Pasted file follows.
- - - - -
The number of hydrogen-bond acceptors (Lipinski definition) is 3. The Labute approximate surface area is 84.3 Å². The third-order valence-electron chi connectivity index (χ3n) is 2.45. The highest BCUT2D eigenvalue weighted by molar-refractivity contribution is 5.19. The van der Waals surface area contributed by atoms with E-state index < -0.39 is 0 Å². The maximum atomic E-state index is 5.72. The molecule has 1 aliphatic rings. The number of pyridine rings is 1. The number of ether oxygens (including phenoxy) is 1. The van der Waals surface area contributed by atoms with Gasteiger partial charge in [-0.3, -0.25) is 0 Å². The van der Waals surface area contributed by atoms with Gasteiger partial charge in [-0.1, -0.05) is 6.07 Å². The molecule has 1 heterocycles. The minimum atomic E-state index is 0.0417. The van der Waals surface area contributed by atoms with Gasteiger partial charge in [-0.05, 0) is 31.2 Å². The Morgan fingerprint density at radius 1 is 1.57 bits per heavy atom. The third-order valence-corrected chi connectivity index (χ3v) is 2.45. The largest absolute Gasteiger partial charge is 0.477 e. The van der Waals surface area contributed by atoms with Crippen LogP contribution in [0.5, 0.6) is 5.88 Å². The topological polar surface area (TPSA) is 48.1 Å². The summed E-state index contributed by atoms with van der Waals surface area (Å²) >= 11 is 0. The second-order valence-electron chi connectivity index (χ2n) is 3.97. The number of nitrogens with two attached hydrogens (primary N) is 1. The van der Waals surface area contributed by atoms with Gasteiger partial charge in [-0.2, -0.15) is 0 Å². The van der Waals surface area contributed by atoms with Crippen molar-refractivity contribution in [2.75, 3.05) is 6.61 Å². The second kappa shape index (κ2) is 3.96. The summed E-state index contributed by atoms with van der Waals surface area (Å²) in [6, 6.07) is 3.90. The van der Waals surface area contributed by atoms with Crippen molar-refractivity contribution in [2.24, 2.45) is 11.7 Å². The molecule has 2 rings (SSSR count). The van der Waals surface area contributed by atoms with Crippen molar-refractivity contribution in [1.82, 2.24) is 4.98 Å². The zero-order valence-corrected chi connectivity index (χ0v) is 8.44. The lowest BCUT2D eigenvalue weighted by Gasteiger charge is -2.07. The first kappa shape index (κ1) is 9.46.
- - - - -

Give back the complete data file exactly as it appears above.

The number of hydrogen-bond acceptors (Lipinski definition) is 3. The Labute approximate surface area is 84.3 Å². The third-order valence-electron chi connectivity index (χ3n) is 2.45. The highest BCUT2D eigenvalue weighted by molar-refractivity contribution is 5.19. The van der Waals surface area contributed by atoms with E-state index < -0.39 is 0 Å². The maximum atomic E-state index is 5.72. The molecule has 1 aliphatic rings. The number of pyridine rings is 1. The number of ether oxygens (including phenoxy) is 1. The van der Waals surface area contributed by atoms with Gasteiger partial charge in [-0.3, -0.25) is 0 Å². The van der Waals surface area contributed by atoms with Gasteiger partial charge in [-0.1, -0.05) is 6.07 Å². The molecule has 1 heterocycles. The minimum atomic E-state index is 0.0417. The van der Waals surface area contributed by atoms with Gasteiger partial charge in [-0.05, 0) is 31.2 Å². The Morgan fingerprint density at radius 1 is 1.57 bits per heavy atom. The third-order valence-corrected chi connectivity index (χ3v) is 2.45. The largest absolute Gasteiger partial charge is 0.477 e. The van der Waals surface area contributed by atoms with Crippen LogP contribution in [0.5, 0.6) is 5.88 Å². The topological polar surface area (TPSA) is 48.1 Å². The summed E-state index contributed by atoms with van der Waals surface area (Å²) >= 11 is 0. The second-order valence-electron chi connectivity index (χ2n) is 3.97. The number of nitrogens with two attached hydrogens (primary N) is 1. The van der Waals surface area contributed by atoms with Gasteiger partial charge in [-0.2, -0.15) is 0 Å². The van der Waals surface area contributed by atoms with Crippen molar-refractivity contribution in [2.75, 3.05) is 6.61 Å². The second kappa shape index (κ2) is 3.96. The summed E-state index contributed by atoms with van der Waals surface area (Å²) in [6, 6.07) is 3.90. The van der Waals surface area contributed by atoms with Crippen molar-refractivity contribution in [2.24, 2.45) is 11.7 Å². The molecule has 2 rings (SSSR count). The van der Waals surface area contributed by atoms with Crippen molar-refractivity contribution in [1.82, 2.24) is 4.98 Å². The zero-order valence-corrected chi connectivity index (χ0v) is 8.44. The lowest BCUT2D eigenvalue weighted by Gasteiger charge is -2.07. The first kappa shape index (κ1) is 9.46.